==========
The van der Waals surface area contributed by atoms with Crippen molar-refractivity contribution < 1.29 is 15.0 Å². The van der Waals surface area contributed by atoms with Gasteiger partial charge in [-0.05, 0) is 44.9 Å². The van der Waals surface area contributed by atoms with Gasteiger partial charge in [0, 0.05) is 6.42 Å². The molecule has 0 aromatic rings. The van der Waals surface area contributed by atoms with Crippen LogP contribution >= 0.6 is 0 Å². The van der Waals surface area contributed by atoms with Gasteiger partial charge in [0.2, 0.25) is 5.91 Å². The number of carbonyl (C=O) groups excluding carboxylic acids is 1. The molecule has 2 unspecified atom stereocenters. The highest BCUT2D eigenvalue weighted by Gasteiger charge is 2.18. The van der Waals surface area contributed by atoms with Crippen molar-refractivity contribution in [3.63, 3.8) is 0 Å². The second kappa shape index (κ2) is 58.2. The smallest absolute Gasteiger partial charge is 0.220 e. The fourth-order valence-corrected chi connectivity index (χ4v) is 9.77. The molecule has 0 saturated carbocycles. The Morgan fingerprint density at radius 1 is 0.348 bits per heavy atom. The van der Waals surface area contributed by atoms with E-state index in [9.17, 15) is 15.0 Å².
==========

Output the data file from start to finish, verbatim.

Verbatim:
The van der Waals surface area contributed by atoms with Crippen molar-refractivity contribution < 1.29 is 15.0 Å². The van der Waals surface area contributed by atoms with Gasteiger partial charge in [-0.05, 0) is 44.9 Å². The van der Waals surface area contributed by atoms with Gasteiger partial charge in [0, 0.05) is 6.42 Å². The molecule has 0 aromatic rings. The van der Waals surface area contributed by atoms with Crippen LogP contribution >= 0.6 is 0 Å². The van der Waals surface area contributed by atoms with Gasteiger partial charge in [0.2, 0.25) is 5.91 Å². The number of carbonyl (C=O) groups excluding carboxylic acids is 1. The molecule has 2 unspecified atom stereocenters. The highest BCUT2D eigenvalue weighted by Gasteiger charge is 2.18. The van der Waals surface area contributed by atoms with Crippen molar-refractivity contribution in [3.63, 3.8) is 0 Å². The second kappa shape index (κ2) is 58.2. The smallest absolute Gasteiger partial charge is 0.220 e. The fourth-order valence-corrected chi connectivity index (χ4v) is 9.77. The molecule has 0 saturated carbocycles. The Morgan fingerprint density at radius 1 is 0.348 bits per heavy atom. The van der Waals surface area contributed by atoms with E-state index in [9.17, 15) is 15.0 Å².